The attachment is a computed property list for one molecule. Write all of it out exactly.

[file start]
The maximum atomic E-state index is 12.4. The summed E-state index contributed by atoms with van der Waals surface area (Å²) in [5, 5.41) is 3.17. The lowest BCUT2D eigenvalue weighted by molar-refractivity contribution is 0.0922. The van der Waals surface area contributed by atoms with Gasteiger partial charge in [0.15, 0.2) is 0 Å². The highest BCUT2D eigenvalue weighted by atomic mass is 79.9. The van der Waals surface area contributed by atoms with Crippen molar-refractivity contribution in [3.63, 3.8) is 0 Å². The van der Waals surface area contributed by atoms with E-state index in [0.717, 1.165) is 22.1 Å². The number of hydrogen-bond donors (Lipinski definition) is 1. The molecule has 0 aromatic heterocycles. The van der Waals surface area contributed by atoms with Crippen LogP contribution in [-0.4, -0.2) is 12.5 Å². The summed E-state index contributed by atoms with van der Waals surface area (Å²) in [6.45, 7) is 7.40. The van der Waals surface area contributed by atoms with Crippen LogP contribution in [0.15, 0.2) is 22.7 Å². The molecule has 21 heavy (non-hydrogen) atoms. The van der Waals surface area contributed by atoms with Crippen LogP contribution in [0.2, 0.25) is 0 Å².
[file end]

The maximum atomic E-state index is 12.4. The summed E-state index contributed by atoms with van der Waals surface area (Å²) in [5, 5.41) is 3.17. The lowest BCUT2D eigenvalue weighted by molar-refractivity contribution is 0.0922. The van der Waals surface area contributed by atoms with Gasteiger partial charge in [0.15, 0.2) is 0 Å². The highest BCUT2D eigenvalue weighted by atomic mass is 79.9. The van der Waals surface area contributed by atoms with Crippen molar-refractivity contribution in [3.63, 3.8) is 0 Å². The van der Waals surface area contributed by atoms with E-state index in [0.717, 1.165) is 22.1 Å². The number of hydrogen-bond donors (Lipinski definition) is 1. The molecule has 0 aromatic heterocycles. The van der Waals surface area contributed by atoms with Crippen LogP contribution in [-0.4, -0.2) is 12.5 Å². The summed E-state index contributed by atoms with van der Waals surface area (Å²) in [6.45, 7) is 7.40. The van der Waals surface area contributed by atoms with Crippen LogP contribution in [0.15, 0.2) is 22.7 Å². The molecule has 21 heavy (non-hydrogen) atoms. The van der Waals surface area contributed by atoms with Crippen LogP contribution in [0.2, 0.25) is 0 Å².